Taking hold in the Great Lakes region is the system of ground-up development, in which the lowest level of government, LC1 in Uganda, directly tied to a small population it represents, conceives of their own plans for development and then sends them up through the government chain.
These systems are aspirational and require that appropriate information gets into the hands of community members themselves. The EEEGL project has worked with community-based organizations as well as individual parishes and districts neighboring both the Bwindi Impenetrable National Park and Mgahinga Gorilla National Parks to first develop detailed village profiles and then facilitate village-level visioning and identification of development projects. These communities are often very remote and at the far end of development opportunities and resources.
Working with the District Planning Units, guidelines for village profiles and planning were drawn. In total, six sub-counties were included, five in Kisoro District and one in Kanungu District, which in total included 79 villages. At each village, two community-based facilitators were selected- one woman and one man- who collected data from their village.
An intensive community led process produced first village profiles: these include comprehensive information on demographics, health, education, sanitation, agricultural production and income, skills, perceptions of the neighboring park, issues with the park, benefits from the park, and infrastructure. Next, community members gathered to review the profile and asked themselves the following questions- Is this what we want? If not, what do we want and how can we get it?
The review of the profiles transitioned into visioning exercises by different groups of the communities- women, men, and youth:
The discussion didn’t end with the visioning exercise. Community members then collectively decided which of the emerging projects they could manage themselves with the resources at hand and which projects they would request assistance from either community-based organizations or the local government.
In the case of Bukazi, since the visioning exercise in early April 2011, the village has already made progress in that the bridge to the village has been repaired by the local community and a CBO based in Kisoro used the same information to construct one of ultimately three water tanks in the area.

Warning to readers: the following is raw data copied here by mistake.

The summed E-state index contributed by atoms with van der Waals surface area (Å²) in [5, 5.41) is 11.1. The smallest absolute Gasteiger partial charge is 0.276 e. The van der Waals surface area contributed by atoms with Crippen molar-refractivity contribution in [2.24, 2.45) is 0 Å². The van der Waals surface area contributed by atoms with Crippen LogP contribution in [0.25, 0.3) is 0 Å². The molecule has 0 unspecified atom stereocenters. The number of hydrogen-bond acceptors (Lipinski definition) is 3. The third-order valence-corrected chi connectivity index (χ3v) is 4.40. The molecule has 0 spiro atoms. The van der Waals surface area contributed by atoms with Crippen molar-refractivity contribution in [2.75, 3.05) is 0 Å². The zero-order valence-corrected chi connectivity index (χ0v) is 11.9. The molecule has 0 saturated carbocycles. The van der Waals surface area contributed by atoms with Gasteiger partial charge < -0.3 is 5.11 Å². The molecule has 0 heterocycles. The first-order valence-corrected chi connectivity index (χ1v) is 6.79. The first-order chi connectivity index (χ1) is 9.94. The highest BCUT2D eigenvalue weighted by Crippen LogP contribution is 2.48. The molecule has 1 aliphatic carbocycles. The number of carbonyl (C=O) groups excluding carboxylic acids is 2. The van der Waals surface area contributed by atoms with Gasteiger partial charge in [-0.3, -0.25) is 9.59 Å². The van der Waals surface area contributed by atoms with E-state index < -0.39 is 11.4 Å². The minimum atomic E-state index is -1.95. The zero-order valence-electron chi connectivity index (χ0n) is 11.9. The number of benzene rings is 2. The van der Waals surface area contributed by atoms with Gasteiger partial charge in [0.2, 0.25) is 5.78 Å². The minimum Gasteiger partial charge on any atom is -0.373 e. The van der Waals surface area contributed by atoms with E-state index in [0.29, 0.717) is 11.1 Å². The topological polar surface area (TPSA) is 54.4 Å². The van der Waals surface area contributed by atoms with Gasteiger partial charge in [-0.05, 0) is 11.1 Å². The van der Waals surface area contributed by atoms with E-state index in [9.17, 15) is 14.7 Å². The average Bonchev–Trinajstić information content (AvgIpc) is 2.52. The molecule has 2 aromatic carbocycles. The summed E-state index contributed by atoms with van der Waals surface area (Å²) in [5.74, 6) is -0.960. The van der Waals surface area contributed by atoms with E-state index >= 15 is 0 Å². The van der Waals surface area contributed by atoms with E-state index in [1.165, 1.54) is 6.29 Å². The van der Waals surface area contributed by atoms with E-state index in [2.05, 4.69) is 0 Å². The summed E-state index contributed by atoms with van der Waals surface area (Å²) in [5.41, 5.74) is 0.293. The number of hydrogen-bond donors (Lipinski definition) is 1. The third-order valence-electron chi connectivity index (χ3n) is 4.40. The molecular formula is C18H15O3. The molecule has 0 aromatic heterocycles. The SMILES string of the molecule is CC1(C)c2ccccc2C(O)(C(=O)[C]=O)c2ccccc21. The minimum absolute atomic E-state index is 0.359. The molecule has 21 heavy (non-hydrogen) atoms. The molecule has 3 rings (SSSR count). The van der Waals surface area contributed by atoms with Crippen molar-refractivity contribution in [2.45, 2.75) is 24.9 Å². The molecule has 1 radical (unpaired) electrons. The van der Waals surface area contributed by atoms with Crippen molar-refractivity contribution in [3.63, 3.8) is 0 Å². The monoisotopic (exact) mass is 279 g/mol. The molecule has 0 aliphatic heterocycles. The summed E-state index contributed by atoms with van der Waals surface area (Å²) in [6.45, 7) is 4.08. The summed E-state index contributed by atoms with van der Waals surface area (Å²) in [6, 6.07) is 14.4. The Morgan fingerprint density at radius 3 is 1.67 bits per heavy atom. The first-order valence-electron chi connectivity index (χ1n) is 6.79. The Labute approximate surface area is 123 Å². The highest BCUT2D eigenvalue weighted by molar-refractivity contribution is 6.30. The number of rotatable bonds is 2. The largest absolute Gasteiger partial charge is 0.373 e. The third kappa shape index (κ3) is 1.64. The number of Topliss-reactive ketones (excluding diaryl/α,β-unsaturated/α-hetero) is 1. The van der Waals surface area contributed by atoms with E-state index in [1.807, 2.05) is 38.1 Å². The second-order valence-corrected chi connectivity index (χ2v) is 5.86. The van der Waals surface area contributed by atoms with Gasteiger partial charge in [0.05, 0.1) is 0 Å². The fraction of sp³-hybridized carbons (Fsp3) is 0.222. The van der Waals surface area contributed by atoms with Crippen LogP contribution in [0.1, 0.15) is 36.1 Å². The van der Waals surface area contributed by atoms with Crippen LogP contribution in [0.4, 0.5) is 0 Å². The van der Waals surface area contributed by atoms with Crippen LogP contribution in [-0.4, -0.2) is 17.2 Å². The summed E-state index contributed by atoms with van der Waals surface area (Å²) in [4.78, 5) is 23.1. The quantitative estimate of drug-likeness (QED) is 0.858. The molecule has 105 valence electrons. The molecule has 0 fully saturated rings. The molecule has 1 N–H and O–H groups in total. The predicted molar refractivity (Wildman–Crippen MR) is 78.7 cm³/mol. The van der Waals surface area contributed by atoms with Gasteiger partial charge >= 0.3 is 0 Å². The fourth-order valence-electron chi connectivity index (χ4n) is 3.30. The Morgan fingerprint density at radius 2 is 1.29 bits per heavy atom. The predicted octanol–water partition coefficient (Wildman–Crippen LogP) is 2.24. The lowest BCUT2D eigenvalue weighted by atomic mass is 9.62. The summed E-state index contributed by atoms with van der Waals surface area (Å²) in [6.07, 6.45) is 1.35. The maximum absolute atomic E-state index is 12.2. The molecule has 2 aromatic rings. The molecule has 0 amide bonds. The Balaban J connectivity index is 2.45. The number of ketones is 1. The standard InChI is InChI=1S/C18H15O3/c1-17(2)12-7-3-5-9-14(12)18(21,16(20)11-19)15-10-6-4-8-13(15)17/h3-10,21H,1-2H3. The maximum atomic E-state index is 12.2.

The date generated by the profile and the visioning has certainly been useful at the village level and also at the District and even national level. The information collected in the 64 villages comprises some of the most comprehensive and up-to-date information of any villages in the region.
At the District level the information will be used to identify projects for funding through the Community Driven Development Program (CDD). Through the CDD, districts set aside 5 million Ugandan shillings for each parish to support household well-being. But to qualify to receive these funds, the household must achieve minimum standards including having a pit latrine and proper household structure and sanitation. The profiles are helping to facilitate allocation of these funds to households that reach these standards.
The community profiles and visioning exercises will also complement other work at local-level community development through the better awareness and provisioning of Gorilla Levy funds, a revenue sharing scheme for communities living near Bwindi Impenetrable National Park and Mgahinga Gorilla National Park.
Long-term success of the community-based planning will depend on the regular updating of the village profiles and the visioning exercise. Volunteerism within the villages has its limits as the demand for time is great. Moreover, the success will depend on the positive response and attention by local government authorities towards these bottom-up processes. Local government authorities in the area have extended tangible support to the activity. Initial signs exist that demands are being considered, both within park revenue sharing systems and local government resource allocation systems. This experience falls within a national context of increased expectations for devolution and bottom-up development processes.
We look forward to what villages like Bukasi might look like in another 20 to 30 years.
Post by Helen Ninsiima with CARE-UGANDA and Anna Behm Masozera with IGCP
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